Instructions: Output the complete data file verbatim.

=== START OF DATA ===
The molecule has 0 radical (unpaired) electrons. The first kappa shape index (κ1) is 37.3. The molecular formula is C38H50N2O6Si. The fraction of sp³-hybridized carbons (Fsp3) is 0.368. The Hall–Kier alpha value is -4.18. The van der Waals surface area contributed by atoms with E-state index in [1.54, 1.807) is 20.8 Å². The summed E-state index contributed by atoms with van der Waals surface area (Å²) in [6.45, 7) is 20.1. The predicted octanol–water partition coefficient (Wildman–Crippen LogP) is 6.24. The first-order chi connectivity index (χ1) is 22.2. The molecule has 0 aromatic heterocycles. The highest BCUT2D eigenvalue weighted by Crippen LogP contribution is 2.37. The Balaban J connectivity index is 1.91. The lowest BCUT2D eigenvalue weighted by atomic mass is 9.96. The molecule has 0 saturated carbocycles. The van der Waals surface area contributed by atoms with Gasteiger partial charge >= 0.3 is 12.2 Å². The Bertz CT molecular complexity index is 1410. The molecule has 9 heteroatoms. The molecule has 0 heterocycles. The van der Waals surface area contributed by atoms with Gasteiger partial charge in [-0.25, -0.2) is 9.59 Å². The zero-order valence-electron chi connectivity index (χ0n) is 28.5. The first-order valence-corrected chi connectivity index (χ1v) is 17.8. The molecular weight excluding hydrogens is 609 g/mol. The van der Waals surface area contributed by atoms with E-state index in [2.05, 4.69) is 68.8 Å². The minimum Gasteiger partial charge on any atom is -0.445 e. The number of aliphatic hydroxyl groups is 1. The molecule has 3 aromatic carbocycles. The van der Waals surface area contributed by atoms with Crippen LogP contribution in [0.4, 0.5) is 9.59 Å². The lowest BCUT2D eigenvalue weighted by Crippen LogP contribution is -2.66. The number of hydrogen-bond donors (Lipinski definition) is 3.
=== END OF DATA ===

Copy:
The molecule has 0 radical (unpaired) electrons. The first kappa shape index (κ1) is 37.3. The molecular formula is C38H50N2O6Si. The fraction of sp³-hybridized carbons (Fsp3) is 0.368. The Hall–Kier alpha value is -4.18. The van der Waals surface area contributed by atoms with E-state index in [1.54, 1.807) is 20.8 Å². The summed E-state index contributed by atoms with van der Waals surface area (Å²) in [6.45, 7) is 20.1. The predicted octanol–water partition coefficient (Wildman–Crippen LogP) is 6.24. The first-order chi connectivity index (χ1) is 22.2. The molecule has 0 aromatic heterocycles. The highest BCUT2D eigenvalue weighted by Crippen LogP contribution is 2.37. The Balaban J connectivity index is 1.91. The lowest BCUT2D eigenvalue weighted by atomic mass is 9.96. The molecule has 0 saturated carbocycles. The van der Waals surface area contributed by atoms with Gasteiger partial charge >= 0.3 is 12.2 Å². The Bertz CT molecular complexity index is 1410. The molecule has 9 heteroatoms. The molecule has 0 heterocycles. The van der Waals surface area contributed by atoms with Gasteiger partial charge in [-0.25, -0.2) is 9.59 Å². The zero-order valence-electron chi connectivity index (χ0n) is 28.5. The first-order valence-corrected chi connectivity index (χ1v) is 17.8. The molecular weight excluding hydrogens is 609 g/mol. The van der Waals surface area contributed by atoms with E-state index in [2.05, 4.69) is 68.8 Å². The minimum Gasteiger partial charge on any atom is -0.445 e. The number of aliphatic hydroxyl groups is 1. The molecule has 3 aromatic carbocycles. The van der Waals surface area contributed by atoms with Crippen LogP contribution in [0.4, 0.5) is 9.59 Å². The lowest BCUT2D eigenvalue weighted by Crippen LogP contribution is -2.66. The number of hydrogen-bond donors (Lipinski definition) is 3.